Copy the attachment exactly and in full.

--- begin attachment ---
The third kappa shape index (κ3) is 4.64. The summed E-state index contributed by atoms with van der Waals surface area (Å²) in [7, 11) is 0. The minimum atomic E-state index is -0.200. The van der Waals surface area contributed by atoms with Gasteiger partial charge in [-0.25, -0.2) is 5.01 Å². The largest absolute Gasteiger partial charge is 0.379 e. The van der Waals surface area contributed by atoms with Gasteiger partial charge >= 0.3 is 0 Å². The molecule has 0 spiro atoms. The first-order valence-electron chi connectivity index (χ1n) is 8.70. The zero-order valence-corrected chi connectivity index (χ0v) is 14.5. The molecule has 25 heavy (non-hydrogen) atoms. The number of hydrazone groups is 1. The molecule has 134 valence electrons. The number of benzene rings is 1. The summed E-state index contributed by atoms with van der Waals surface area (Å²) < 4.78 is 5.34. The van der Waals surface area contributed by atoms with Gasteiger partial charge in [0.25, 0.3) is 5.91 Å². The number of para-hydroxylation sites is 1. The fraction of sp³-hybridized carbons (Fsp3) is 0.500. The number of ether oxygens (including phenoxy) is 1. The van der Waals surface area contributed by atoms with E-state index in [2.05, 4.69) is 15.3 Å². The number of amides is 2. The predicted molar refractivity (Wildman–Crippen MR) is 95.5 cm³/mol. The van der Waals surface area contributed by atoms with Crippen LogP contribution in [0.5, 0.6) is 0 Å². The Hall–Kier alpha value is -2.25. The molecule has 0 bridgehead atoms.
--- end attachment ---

The third kappa shape index (κ3) is 4.64. The summed E-state index contributed by atoms with van der Waals surface area (Å²) in [7, 11) is 0. The minimum atomic E-state index is -0.200. The van der Waals surface area contributed by atoms with Gasteiger partial charge in [-0.25, -0.2) is 5.01 Å². The largest absolute Gasteiger partial charge is 0.379 e. The van der Waals surface area contributed by atoms with Gasteiger partial charge >= 0.3 is 0 Å². The molecule has 0 spiro atoms. The first-order valence-electron chi connectivity index (χ1n) is 8.70. The zero-order valence-corrected chi connectivity index (χ0v) is 14.5. The molecule has 25 heavy (non-hydrogen) atoms. The number of hydrazone groups is 1. The molecule has 134 valence electrons. The number of benzene rings is 1. The summed E-state index contributed by atoms with van der Waals surface area (Å²) < 4.78 is 5.34. The van der Waals surface area contributed by atoms with Gasteiger partial charge in [0.25, 0.3) is 5.91 Å². The number of para-hydroxylation sites is 1. The fraction of sp³-hybridized carbons (Fsp3) is 0.500. The number of ether oxygens (including phenoxy) is 1. The van der Waals surface area contributed by atoms with E-state index in [2.05, 4.69) is 15.3 Å². The number of amides is 2. The predicted molar refractivity (Wildman–Crippen MR) is 95.5 cm³/mol. The van der Waals surface area contributed by atoms with Crippen LogP contribution in [0.5, 0.6) is 0 Å². The Hall–Kier alpha value is -2.25. The molecule has 0 bridgehead atoms.